Thursday, October 16, 2014
Michael Francis Duch - Tomba Emmanuelle (Sofa)
Duch continues to impress, even amaze, with this May, 2013 solo concert though partial credit is in this case surely due to the venue: Oslo's Emmanuel Vigeland Mausoleum, whose extraordinary acoustic qualities are taken full advantage of. There's just one piece, fairly short (a bit over 28 minutes) and occupying territory not so far, in a way, from some of Eliane Radigue's work, notably "Naldjorlak I" (solo cello) in the sense of broad, incredibly complex drones being generated by slow, deep, back and forth bowing. But whereas Radigue's piece restricts the musician to a very narrow range of tones (nonetheless revealing the enormous complexity of sounds that lie within), Duch, improvising, spreads things out just a little more, though where the bass playing leaves off and the effects of the room begin, it's impossible for me to say. Some of what you hear sounds virtually impossible to have emanated from an acoustic instrument. Wave after wave of intense, thick strands, draping across one another so richly you want to reach out and run your hands through it. The initial hyper-low drones give way, about seven minutes in, to similar workings at a slightly higher pitch, perhaps more focussed and "pure" sounding, but again with the vibrations being hugely enhanced and otherwise beautifully changed by the room. Really, some of the most incredible music I've ever heard emerging from a bass. There's a section of more rapid bowing, though never coming close to anything frenetic or crowding followed by, some 23 minutes in, Duch introducing a little chordal singing, another element melded into the mix, not sitting atop. The final few seconds find Duch ascending into the bass' upper reaches, a floating tendril at the end of a deeply rooted organism.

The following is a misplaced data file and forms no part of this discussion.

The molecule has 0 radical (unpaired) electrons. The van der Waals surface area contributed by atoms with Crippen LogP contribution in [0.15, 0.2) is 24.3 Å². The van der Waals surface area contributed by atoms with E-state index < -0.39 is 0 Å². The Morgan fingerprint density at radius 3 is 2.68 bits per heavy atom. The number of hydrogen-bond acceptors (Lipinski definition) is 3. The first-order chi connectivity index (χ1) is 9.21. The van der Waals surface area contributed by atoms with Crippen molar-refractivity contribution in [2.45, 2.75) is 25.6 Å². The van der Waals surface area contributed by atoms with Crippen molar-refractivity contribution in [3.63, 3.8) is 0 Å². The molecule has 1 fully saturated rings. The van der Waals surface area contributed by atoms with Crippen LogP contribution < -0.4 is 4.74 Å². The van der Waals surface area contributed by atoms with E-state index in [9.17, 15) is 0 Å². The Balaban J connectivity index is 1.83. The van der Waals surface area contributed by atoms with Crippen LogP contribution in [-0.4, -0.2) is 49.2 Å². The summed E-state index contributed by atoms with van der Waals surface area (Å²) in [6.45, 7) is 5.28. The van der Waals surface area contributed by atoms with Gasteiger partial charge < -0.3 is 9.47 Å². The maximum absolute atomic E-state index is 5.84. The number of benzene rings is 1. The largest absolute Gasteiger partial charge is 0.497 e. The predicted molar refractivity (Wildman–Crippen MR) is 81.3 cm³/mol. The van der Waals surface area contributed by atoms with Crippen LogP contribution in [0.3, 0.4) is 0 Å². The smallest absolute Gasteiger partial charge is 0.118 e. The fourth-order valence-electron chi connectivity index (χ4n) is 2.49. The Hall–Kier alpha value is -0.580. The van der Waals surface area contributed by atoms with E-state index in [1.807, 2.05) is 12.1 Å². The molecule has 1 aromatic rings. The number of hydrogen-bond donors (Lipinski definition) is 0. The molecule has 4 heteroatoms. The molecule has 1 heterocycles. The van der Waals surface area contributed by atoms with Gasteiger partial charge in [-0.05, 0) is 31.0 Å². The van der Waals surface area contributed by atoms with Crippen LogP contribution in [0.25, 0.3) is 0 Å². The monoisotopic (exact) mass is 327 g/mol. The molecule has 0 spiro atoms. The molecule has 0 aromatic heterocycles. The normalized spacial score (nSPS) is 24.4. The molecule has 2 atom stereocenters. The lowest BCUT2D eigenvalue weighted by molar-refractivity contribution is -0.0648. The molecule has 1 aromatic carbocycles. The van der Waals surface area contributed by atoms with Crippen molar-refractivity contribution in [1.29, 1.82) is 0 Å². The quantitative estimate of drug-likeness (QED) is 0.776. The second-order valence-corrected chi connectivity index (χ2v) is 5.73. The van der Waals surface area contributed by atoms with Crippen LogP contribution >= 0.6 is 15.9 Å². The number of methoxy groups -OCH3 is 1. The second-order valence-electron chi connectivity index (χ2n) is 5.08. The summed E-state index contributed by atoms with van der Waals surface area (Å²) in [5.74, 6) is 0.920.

Easily one of the finest solo bass recordings I've ever heard. Mandatory listening.
Microtub - Star System (Sofa)
A very intriguing pairing with the above release, dealing as it does with deliberate, patient explorations of deep register spaces, in this case naturally enough as we're listening to the microtonal tubas of Robin Hayward, Kristoffer Lo and Martin Taxt. And it's very nearly as enjoyable. Two pieces organized by Hayward, each a 3D graphic score using models made with Zometool parts (a "toy" construction product that can be used to create some wonderful structures, including some of the buckyball variety), the balls or nodes representing pitches and the struts connecting the nodes, "musical intervals". I can't say I'm able to discern a lot of structural difference between the two works; each about 20 minutes long, each consisting of mid- to low range, fairly pure tones from the tubas, long-held and overlapping. But that in no way diminishes their basic gorgeosity, especially with regard to the layerings of those microtones and the pulsing and ghost tones that emerge. Very fine work and a nice counterpoint to Duch's recording, less emotionally stirring but, perhaps necessarily, more grounded. Deeply embedded, even.